Yellen, who previously served as Fed chair, expressed support for Biden’s spending programs but said the central bank may be required to hike interest rates to prevent the economy from growing too rapidly.
“It may be that interest rates will have to rise somewhat to make sure our economy does not overheat, even though, the additional spending is relatively small relative to the size of the economy,” Yellen said during an economic seminar presented by The Atlantic. “It could cause some very modest increases in interest rates to get that reallocation, but these are investments our economy needs to be competitive and to be productive.”
Congress has allocated about $5.3 trillion in stimulus spending since the start of the pandemic and Biden has pushed for an infrastructure plan including $4 trillion more in spending.
Yellen noted that the president is “taking a very ambitious approach, making up really for over a decade of inadequate investment in infrastructure, in R&D, in people, in communities and small businesses and it is an active approach.”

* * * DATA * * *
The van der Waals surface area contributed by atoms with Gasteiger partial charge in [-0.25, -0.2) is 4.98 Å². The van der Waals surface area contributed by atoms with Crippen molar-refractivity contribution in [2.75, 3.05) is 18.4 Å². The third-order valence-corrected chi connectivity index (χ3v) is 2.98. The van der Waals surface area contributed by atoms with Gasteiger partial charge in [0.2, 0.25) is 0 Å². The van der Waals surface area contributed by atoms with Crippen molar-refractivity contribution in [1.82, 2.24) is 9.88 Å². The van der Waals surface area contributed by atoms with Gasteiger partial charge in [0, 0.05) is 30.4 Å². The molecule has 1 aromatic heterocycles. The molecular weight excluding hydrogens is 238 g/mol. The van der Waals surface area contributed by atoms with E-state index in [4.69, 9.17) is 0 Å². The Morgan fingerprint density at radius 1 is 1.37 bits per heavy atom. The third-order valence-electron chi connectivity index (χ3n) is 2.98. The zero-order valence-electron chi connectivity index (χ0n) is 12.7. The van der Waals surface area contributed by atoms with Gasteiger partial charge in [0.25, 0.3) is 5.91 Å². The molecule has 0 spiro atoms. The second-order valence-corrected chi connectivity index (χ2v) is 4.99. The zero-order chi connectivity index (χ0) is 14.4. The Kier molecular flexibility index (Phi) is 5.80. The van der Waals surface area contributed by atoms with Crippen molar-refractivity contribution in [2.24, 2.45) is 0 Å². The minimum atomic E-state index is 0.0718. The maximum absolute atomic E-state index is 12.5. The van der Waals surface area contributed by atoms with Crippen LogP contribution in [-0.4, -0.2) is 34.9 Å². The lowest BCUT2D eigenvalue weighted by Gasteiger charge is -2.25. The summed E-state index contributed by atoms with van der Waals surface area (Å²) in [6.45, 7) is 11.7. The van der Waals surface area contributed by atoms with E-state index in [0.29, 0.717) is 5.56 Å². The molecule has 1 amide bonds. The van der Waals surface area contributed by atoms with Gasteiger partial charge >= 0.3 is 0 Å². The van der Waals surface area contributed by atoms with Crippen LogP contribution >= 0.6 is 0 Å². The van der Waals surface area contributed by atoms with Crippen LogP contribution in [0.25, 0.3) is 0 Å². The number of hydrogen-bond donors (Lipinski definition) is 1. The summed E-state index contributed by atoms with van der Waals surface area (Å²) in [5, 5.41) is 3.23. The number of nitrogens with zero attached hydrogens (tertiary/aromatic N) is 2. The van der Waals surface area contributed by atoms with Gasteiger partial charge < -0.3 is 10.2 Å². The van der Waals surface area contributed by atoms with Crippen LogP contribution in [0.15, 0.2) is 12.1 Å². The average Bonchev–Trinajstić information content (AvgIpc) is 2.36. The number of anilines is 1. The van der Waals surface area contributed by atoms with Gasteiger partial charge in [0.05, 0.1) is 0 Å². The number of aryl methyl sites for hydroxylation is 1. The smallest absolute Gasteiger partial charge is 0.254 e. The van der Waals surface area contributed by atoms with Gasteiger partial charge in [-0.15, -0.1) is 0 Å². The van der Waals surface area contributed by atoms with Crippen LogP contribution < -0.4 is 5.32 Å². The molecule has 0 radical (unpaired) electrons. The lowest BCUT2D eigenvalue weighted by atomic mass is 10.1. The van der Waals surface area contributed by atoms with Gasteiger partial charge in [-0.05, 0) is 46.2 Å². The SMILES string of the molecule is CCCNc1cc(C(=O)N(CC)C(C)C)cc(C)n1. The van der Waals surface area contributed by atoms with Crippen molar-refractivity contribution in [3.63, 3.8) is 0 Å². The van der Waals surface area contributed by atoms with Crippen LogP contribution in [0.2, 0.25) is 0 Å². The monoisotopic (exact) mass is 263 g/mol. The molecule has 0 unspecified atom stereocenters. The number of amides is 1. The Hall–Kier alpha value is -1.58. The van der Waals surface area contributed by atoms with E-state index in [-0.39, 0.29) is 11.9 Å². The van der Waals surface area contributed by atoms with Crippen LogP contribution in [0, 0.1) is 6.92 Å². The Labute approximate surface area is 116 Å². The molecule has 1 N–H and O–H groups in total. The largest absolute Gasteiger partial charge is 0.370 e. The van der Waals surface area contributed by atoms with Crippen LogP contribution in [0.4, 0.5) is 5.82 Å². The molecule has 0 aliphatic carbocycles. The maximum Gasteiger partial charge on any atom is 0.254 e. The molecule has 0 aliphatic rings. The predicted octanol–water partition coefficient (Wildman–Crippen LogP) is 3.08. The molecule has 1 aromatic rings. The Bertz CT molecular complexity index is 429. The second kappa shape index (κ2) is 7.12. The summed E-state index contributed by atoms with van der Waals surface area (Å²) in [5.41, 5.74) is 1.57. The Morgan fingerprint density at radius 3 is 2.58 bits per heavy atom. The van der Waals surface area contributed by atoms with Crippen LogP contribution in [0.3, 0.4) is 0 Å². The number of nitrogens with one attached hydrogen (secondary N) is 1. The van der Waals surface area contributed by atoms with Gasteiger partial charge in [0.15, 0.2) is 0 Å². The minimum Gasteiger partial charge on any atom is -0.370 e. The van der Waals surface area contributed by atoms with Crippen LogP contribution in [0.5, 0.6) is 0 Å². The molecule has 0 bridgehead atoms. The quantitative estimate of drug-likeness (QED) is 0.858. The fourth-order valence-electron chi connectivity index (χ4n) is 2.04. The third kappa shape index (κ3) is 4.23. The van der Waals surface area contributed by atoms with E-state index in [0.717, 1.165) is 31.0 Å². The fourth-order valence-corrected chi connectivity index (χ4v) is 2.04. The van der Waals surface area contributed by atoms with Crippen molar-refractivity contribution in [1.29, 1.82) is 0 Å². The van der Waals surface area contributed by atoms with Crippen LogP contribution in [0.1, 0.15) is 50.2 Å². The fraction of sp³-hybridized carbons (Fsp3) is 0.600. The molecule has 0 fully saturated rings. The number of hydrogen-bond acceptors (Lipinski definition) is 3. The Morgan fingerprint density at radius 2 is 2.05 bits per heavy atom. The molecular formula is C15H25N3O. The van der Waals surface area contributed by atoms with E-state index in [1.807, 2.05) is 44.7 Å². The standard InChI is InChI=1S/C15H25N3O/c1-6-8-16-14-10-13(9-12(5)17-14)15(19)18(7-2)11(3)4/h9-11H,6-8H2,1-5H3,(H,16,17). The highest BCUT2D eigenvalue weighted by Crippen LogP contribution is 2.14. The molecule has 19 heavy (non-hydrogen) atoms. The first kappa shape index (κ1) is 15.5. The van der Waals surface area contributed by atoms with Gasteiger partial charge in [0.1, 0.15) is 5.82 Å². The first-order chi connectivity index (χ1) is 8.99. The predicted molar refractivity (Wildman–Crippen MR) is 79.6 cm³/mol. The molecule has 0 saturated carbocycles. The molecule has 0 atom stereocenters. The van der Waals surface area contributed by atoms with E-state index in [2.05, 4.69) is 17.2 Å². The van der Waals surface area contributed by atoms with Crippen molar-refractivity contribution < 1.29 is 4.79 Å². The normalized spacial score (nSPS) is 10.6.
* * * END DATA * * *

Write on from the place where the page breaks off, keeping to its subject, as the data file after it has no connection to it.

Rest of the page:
White House press secretary Jen Psaki said that Biden “certainly agrees with his Treasury secretary” on the potential need for higher interest rates and that the administration takes “inflationary risk incredibly seriously.”
Last week, the Fed left interest rates unchanged in the range of 0%-0.25% and said that it will continue monthly asset purchases of $80 billion in Treasury securities and $40 billion mortgage-backed securities to ensure the economy stays on track toward recovery.
Traders were spooked by Yellen’s comments as the Nasdaq Composite fell 1.88% in its worst day since March, the S&P 500 dropped 0.67% and the Dow Jones Industrial Average closed flat as it gained 19.80 points or 0.058%.
Tech stocks, in particular, struggled as Apple stock plummetted 3.54%, Tesla dropped 1.65%, Google‘s parent company Alphabet slid 1.55% and Facebook stock closed down 1.31%.